• Sidewalks and Streets Survey from AARP covers many issues related to accessibility with a number of questions designed to collect more qualitative data.  It is linked to an online guide that provides you direction on what to do after you conduct your survey.  Some of that information is addressed in this article.
  • The Centers for Disease Control and Prevention has created the Worksite Audit Tool that examines walkability around a worksite.
  • The Bicycle Pedestrian Information Center has a number of survey tools linked to its website, some of which address issues such as bus stop accessibility and Universal Design.

Selected Elements of Walkability Related to Pedestrians with Disabilities

  • Width of sidewalks ideally should be five feet, which allows someone who uses a wheelchair to walk next to a companion.
  • Frequent changes in direction can make it difficult for some individuals with vision loss.
  • Cross slopes, or slopes that run parallel to the path of travel (make the pathway tilt left or right), can be difficult for those using assistive devices such as wheelchairs
  • Crossing signals should provide visual and audible indicators for those with vision and hearing loss.
  • Transitions such as curb ramps should have tactile.
  • Do walkers, especially those using assistive devices, have enough time to cross streets or do they feel rushed?
  • Make sure curb ramps are present at crossings and they have detectable warnings, which are the bumps, called truncated domes that you see on the pavement.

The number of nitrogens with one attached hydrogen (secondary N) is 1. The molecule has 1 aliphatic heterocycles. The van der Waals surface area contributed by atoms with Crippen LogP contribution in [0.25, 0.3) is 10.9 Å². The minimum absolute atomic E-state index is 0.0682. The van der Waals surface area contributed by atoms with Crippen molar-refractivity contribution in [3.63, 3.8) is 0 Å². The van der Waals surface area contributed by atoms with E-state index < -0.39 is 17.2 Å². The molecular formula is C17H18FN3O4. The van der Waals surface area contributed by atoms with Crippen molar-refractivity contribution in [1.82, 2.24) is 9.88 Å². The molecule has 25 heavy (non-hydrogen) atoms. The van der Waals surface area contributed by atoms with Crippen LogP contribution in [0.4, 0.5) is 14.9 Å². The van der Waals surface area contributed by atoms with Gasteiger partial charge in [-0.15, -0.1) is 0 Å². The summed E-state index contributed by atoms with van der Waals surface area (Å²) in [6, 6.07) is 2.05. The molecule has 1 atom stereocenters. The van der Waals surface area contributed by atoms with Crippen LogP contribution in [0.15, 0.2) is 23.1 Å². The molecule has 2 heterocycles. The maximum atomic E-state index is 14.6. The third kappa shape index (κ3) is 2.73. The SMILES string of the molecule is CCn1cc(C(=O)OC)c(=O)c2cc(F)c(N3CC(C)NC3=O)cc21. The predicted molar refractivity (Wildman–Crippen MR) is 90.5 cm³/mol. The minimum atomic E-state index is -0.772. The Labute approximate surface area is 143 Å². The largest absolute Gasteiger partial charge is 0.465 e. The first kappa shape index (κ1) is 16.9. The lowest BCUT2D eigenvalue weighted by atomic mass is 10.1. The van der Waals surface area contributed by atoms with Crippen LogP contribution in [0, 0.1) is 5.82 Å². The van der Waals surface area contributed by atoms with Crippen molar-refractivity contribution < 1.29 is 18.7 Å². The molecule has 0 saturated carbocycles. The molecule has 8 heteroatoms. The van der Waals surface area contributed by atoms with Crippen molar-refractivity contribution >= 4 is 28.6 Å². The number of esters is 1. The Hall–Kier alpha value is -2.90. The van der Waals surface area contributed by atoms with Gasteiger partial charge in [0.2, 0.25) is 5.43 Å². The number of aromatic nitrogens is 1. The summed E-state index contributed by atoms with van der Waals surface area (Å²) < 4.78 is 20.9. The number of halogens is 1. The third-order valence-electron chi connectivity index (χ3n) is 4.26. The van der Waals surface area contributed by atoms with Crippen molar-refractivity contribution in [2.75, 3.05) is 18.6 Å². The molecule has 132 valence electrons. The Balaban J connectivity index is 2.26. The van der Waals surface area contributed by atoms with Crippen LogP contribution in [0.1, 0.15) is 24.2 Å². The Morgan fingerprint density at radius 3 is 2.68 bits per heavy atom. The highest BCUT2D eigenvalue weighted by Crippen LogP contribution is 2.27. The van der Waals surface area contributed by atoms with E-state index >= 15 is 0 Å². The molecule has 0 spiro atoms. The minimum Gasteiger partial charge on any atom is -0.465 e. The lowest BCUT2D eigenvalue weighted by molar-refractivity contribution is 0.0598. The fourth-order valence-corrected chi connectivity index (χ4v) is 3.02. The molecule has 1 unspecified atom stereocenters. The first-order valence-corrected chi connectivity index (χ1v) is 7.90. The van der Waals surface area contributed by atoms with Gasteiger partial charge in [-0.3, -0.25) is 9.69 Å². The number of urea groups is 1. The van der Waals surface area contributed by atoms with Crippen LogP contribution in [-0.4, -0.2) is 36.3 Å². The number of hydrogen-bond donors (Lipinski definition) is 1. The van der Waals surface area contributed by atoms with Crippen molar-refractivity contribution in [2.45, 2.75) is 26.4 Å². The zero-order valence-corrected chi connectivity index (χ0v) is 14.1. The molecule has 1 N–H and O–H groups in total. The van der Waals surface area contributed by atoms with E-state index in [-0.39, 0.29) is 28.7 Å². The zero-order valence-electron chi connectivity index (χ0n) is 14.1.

• How easy is it to find your way from one point to another?  Are there significant landmarks that let you know where you are?  Does signage convey direction in more than one way?

Everyone Can Play a Role

Any member of a walkability assessment team can contribute.  Of course you’ll need people who can take measurements and record results, but some may be able to offer input in different ways.  It’s always a good idea to have someone bring a camera to photograph issues brought up while using the survey tool.  It may also be helpful to just have team members take pictures of things they find meaningful to their experience.   Of course, walkability assessments don’t end after you conduct the survey.  Who needs to know the data you’ve collected?  Who are those individuals in the community that can create the changes you need?  What actions need to be taken and how long will they take?  Depending on your results, some actions may take longer than others. 

  • Call your public works department about broken lights along the route.
  • If litter was the problem, organize a clean-up with community members.  This could be a springboard to future discussions to address longer term issues.
  • Present your results to a local healthy community coalition and work with them to develop a campaign or petition for improved crossings.
  • Having the backing of healthy community coalitions can be critical for longer term efforts such as developing a Complete Streets Policy for your community.
  • Encourage residents who live along the route to report any cars illegally parked on pedestrian sidewalks.